Josh Goettl, Crooked Pint

Josh Goettl, Crooked Pint host, takes a reservation at the front.

Managers at Crooked Pint say the ale house is hopefully on the up and up after a serious drop in sales because of COVID-19.

March offered no sales to speak of and April was only worse. By May, the restaurant had completely shut down to be partially reopened in June.

Now Crooked Pint, near Chaska Boulevard and North Chestnut Street, is following local government orders and remains open at half-capacity.

Managers couldn’t offer specific numbers, but said sales are still down 30 to 40%.

Marshall Grange, director of the city’s parks and recreation department, offered a breakdown.

On June 8, Crooked Pint opened up with capacity restrictions. Since it was a partial month, Grange said they saw about 30% of typical revenue sales. In July, it rose to 40%.

“I anticipate some more sales but it will be gradual as we all ease back into this,” Grange said.


Crooked Pint employees and guests are required to wear masks, though for guests it’s only required outside.

More hand-washing and sanitizing is the norm, as are “wellness checks” before each shift and upping sanitation to an “extremely frequent basis” on high-contact surfaces, per its website.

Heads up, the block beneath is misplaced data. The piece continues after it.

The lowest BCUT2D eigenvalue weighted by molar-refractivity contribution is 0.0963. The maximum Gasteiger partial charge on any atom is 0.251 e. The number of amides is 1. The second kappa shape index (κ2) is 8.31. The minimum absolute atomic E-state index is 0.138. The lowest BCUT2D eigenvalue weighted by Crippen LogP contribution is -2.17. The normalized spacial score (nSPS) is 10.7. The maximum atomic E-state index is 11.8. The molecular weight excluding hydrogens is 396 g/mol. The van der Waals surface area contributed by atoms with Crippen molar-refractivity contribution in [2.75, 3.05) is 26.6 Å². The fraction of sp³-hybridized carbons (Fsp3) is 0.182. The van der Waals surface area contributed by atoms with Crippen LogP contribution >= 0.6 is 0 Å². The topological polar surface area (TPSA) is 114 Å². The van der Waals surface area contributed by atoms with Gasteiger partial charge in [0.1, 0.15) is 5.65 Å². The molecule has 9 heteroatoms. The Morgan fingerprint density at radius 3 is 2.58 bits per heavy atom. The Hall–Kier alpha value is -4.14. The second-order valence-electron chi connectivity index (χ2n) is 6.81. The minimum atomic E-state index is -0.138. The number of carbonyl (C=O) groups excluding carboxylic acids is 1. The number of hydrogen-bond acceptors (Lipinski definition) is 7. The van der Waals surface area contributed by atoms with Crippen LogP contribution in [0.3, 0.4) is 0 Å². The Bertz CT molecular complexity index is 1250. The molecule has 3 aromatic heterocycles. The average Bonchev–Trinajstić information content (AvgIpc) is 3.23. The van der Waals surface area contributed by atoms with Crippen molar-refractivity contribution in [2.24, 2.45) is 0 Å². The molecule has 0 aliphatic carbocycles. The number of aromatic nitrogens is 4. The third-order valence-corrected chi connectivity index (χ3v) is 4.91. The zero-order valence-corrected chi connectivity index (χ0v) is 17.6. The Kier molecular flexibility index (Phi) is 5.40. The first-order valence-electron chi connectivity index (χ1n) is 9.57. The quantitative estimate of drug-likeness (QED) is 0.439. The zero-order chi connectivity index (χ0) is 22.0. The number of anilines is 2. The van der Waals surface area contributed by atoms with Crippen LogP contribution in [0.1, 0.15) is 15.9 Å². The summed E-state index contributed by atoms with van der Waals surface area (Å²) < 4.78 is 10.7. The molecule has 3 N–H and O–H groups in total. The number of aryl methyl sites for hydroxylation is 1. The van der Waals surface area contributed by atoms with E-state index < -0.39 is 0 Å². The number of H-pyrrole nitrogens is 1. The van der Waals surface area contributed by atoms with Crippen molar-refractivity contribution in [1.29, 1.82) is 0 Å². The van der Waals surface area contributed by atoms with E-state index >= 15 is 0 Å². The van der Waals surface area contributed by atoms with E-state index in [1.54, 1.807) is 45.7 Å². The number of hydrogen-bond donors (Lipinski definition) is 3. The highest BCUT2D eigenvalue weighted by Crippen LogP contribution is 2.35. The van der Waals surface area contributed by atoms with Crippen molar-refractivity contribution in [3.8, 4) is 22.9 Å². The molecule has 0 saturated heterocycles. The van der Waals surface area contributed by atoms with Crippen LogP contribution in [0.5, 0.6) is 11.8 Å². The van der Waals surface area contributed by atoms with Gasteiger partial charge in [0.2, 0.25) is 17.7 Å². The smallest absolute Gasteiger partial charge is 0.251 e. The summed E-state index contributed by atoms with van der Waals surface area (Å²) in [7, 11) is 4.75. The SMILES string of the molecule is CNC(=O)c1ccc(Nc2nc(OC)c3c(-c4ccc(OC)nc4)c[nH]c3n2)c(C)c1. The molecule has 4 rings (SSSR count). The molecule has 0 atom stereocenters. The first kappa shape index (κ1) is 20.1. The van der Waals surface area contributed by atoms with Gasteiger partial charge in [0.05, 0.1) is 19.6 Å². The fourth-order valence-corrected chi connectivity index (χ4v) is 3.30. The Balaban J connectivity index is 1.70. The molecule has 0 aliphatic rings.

General Manager Jacob Moe said it’s been an obvious challenge with capacity restrictions and new procedures, but the team has put their best feet forward.

“Our staff and management (have) done a very good job of taking the safety of our customers and employees very seriously, and I think that’s kind of translated into getting busier,” Moe said.

Both indoor and outdoor dining have returned, which include more spread-out tables. Moe thinks good feedback is increasing, whether because of attitudes around the virus or restaurant precautions.

“I think people are kind of adjusting to what the new normal is and getting more comfortable with coming out,” Moe said.

Though, a few staff have chosen not to return until they feel more comfortable.

Until then, Moe said most customers are cooperative with mask-wearing, and management is coming up with ways to keep making things safer.

“We continue to adapt and change,” he said. “We can try and see what works.”

Brown echoed that.

“It’s just take it day by day,” he said. “We don’t have the answer other than to do the best we can.”


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